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Sharing a bed or bedroom with your child 'can have long-term benefits'

Attached parenting has been debated for years (Image: Getty Images)

'Attached parenting' which involves co-sleeping and breastfeeding can have a positive impact on your child's physical and mental health, experts have argued.

The parenting technique championed by American paediatrician Dr William Sears relies on parents responding to their baby's needs and having a close, physical bond with them as much as possible.

Susan Krauss Whitbourne, a professor of Psychological and Brain Sciences at the University of Massachusetts Amherst, has said attached parenting can help children to grow up to be happier and more confident.

She says it revolves around four main concepts, with one being for parenting to sleep in the same room or even the same bed as their child, with the appropriate precautions.

The others are feeding on demand, keeping good physical contact with the child through cuddling or wearing a harness, and responding to crying rather than allowing it to continue until they stop.

Susan Krauss Whitbourne says it can benefit both parents and children (Image: Getty Images/Cultura RF)

The professor said: "When you separate the popular exaggerations of AP (attached parenting) from the more objectively oriented scientific studies, it’s a sensible approach that fosters physical and psychological health in children," as reported by The Sun .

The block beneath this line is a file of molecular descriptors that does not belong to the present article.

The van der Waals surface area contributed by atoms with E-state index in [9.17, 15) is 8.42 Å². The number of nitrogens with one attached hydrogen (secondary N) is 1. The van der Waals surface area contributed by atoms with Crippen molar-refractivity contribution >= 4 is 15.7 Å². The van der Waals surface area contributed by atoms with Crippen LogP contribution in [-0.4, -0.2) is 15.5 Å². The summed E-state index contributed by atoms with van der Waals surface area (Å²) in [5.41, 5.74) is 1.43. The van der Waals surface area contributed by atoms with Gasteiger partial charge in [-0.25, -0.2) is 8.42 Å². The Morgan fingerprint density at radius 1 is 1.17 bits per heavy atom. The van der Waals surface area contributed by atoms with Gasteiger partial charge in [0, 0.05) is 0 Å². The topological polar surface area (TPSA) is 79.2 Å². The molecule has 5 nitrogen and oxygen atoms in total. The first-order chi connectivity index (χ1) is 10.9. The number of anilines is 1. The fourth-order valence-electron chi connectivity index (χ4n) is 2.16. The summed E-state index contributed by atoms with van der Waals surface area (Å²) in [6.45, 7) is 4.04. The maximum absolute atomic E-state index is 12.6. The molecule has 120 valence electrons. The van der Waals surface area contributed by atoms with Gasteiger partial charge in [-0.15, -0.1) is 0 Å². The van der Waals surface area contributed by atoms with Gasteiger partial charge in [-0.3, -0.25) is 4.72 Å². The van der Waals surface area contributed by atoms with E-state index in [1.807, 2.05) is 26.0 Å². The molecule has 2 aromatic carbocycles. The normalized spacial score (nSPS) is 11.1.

“We do know from extensive research … that securely attached adults have happier and less conflict-ridden lives. There’s even research to suggest they may be better parents themselves.”

She adds: "Infants raised with AP techniques have lower stress levels, cry less often, and feel more connected to other people as they get older, even showing higher levels of empathy.

"The older they get, the more they can control their own emotions, but this early foundation may help ensure they’ll do so successfully."

Writing for Psychology Today , Susan concludes that attached parenting can alleviate stress in parents, resulting in less tears, fewer tantrums and children being able to adjust easier to babysitters or nursery.

She labels it a 'sensible' approach which can reap benefits for both parents and kids, advising mums and dads to look at the evidence to inform their own choices in the best way to raise their children.

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